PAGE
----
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This AES library is very simple and works only on Android. For a cross-platform encryption system, please use TozStore. It's available for Android, iOS, and JavaScript for the browser, as well as back-end systems like Node, Ruby, Python, Java, and Go.

Java-AES-Crypto is Tozny's simple Android class for encrypting & decrypting strings, aiming to avoid serious cryptographic errors that most such classes suffer from. Show me the code


Here are the features of this class. We believe that these properties are consistent with what a lot of people are looking for when encrypting Strings in Android.

  • Works for strings: It should encrypt arbitrary strings or byte arrays. This means it needs to effectively handle multiple blocks (CBC) and partial blocks (padding). It consistently serializes and deserializes ciphertext, IVs, and key material using base64 to make it easy to store.
  • Algorithm & Mode: We chose: AES 128, CBC, and PKCS5 padding. We would have picked GCM for its built-in integrity checking, but that's only available since Android Jelly Bean.
  • IV Handling: We securely generate a random IV before each encryption and provide a simple class to keep the IV and ciphertext together so they're easy to keep track of and store. We set the IV and then request it back from the Cipher class for compatibility across various Android versions.
  • Key generation: Random key generation with the updated generation code recommended for Android. If you want password-based keys, we provide functions to salt and generate them.
  • Integrity: Lots of people think AES has integrity checking built in. The thinking goes, "if it decrypts correctly, it was generated by the person with the private key". Actually, AES CBC allows an attacker to modify the messages. Therefore, we've also added integrity checking in the form of a SHA 256 hash.
  • Older Phones: It's designed for backward compatibility with older phones, including ciphers that are available for most versions of Android as well as entropy fixes for old Android bugs.

How to include in project?

Copy and paste

It's a single very simple java class, that works across most or all versions of Android. The class should be easy to paste into an existing codebase.

Android Library project

The library is in Android library project format so you can clone this project and add as a library module/project.

Maven Dependency

We've also published the library AAR file via Jitpack for simple gradle dependency management:

Add the Jitpack repository to your root build.gradle:

allprojects {
  repositories {
    maven { url '' }

Add the dependency to your project's build.gradle:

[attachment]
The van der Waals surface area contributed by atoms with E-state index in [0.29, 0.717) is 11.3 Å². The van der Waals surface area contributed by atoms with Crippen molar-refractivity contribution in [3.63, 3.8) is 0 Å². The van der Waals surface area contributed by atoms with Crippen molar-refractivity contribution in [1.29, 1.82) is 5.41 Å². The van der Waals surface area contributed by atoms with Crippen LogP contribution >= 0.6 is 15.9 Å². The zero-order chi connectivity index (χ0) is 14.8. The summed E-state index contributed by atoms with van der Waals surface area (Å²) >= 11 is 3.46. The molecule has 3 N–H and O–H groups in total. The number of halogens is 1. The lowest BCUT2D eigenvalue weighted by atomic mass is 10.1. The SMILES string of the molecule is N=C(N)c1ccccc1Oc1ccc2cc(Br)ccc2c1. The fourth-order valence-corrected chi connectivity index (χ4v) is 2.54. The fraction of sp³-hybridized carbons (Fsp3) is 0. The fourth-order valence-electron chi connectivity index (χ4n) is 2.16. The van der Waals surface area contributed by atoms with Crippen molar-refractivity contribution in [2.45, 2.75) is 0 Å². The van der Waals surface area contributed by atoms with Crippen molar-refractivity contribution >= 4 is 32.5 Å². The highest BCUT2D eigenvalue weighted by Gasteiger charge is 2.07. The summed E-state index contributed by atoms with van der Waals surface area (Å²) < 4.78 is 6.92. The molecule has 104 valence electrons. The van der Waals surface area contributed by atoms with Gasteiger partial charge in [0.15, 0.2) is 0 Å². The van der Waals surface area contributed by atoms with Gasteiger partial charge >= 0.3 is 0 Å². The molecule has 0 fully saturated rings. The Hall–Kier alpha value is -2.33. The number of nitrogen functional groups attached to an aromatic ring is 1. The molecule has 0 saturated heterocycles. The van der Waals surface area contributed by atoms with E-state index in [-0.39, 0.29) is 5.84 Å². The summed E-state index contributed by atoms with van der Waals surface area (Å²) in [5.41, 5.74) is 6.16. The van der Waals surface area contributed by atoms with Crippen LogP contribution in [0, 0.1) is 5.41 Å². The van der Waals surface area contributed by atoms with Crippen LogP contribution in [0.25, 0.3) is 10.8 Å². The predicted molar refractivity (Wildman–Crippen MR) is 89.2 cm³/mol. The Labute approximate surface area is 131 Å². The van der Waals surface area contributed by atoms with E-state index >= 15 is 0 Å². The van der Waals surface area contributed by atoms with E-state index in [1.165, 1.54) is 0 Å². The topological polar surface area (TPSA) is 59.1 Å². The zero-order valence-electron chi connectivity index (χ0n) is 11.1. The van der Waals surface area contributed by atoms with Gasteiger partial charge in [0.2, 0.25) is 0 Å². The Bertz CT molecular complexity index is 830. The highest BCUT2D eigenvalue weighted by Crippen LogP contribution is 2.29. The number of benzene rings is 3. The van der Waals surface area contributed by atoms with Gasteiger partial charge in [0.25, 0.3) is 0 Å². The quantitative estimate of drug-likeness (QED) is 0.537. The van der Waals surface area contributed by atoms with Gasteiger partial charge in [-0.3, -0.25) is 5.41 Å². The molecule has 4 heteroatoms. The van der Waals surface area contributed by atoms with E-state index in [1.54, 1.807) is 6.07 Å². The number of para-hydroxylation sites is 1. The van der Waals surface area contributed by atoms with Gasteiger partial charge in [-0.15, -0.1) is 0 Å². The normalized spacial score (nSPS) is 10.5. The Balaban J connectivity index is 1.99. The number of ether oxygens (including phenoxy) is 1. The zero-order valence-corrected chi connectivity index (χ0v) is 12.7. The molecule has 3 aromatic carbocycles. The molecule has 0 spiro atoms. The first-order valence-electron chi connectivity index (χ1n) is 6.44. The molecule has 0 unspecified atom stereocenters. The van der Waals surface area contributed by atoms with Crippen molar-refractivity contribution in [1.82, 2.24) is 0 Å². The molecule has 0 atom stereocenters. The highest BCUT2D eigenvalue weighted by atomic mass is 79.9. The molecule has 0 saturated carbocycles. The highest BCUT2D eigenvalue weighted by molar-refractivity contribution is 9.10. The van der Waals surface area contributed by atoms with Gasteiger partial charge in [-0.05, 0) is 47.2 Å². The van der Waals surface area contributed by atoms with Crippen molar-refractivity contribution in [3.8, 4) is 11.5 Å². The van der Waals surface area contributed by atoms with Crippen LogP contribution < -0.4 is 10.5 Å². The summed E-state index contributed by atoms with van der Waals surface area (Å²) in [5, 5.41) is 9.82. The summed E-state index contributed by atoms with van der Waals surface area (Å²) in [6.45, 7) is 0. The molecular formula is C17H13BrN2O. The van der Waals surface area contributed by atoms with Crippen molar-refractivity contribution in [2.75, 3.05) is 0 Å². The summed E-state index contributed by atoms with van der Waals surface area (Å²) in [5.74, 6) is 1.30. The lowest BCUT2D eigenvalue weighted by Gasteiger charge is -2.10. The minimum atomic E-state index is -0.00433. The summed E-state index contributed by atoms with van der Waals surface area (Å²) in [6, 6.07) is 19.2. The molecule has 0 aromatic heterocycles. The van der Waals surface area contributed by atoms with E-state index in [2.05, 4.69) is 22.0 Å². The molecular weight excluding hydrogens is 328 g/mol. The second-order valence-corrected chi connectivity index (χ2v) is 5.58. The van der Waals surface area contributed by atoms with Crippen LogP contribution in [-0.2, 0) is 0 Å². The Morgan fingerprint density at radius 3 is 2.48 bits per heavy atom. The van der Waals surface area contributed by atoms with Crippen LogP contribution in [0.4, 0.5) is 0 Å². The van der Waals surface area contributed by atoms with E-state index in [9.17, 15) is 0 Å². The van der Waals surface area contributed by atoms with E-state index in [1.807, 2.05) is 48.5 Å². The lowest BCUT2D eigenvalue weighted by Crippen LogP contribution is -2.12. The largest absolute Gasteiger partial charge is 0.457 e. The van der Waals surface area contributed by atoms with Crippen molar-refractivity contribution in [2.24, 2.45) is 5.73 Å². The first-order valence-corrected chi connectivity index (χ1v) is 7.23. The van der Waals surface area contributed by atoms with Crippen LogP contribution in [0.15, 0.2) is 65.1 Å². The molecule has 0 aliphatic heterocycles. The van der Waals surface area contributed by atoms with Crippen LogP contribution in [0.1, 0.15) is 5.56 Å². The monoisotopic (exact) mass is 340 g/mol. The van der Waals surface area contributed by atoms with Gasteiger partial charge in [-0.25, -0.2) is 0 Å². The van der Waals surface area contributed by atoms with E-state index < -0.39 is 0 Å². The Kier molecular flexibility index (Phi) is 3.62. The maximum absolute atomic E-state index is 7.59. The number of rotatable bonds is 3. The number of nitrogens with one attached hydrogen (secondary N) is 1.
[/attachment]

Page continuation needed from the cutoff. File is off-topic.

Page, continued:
dependencies {
  compile 'com.github.tozny:java-aes-crypto:1.1.0'


Generate new key

  AesCbcWithIntegrity.SecretKeys keys = AesCbcWithIntegrity.generateKey();

Generate a key from a password or passphrase

  EXAMPLE_PASSWORD = // Get password from user input
  String salt = saltString(generateSalt());
  // You can store the salt, it's not secret. Don't store the key. Derive from password every time
  Log.i(TAG, "Salt: " + salt);
  key = generateKeyFromPassword(EXAMPLE_PASSWORD, salt);


   AesCbcWithIntegrity.CipherTextIvMac cipherTextIvMac = AesCbcWithIntegrity.encrypt("some test", keys);
   //store or send to server
   String ciphertextString = cipherTextIvMac.toString();


  //Use the constructor to re-create the CipherTextIvMac class from the string:
  CipherTextIvMac cipherTextIvMac = new CipherTextIvMac (cipherTextString);
  String plainText = AesCbcWithIntegrity.decryptString(cipherTextIvMac, keys);

Storing Keys

Once you've generated a random key, you naturally might want to store it. This may work for some use cases, but please be aware that if you store the key in the same place that you store the encrypted data, your solution is not cryptographically sound since the attacker can just get both the key and the encrypted text. Instead, you should use either the Keystore infrastructure or consider generating the key from a passphrase and using that to encrypt the user data.

If despite the above you still want to store the key, you can convert the keys to a string using the included functions and store them in preferences or SQLite.

Note that if you hard-code keys or passphrases, or generate them from a static value, you will likely get an error message from the Android security scanner.


The included MIT license is compatible with open source or commercial products. Tozny also offers custom support and licensing terms if your organization has different needs. Contact us at for more details.


A simple Android class for encrypting & decrypting strings, aiming to avoid the classic mistakes that most such classes suffer from.







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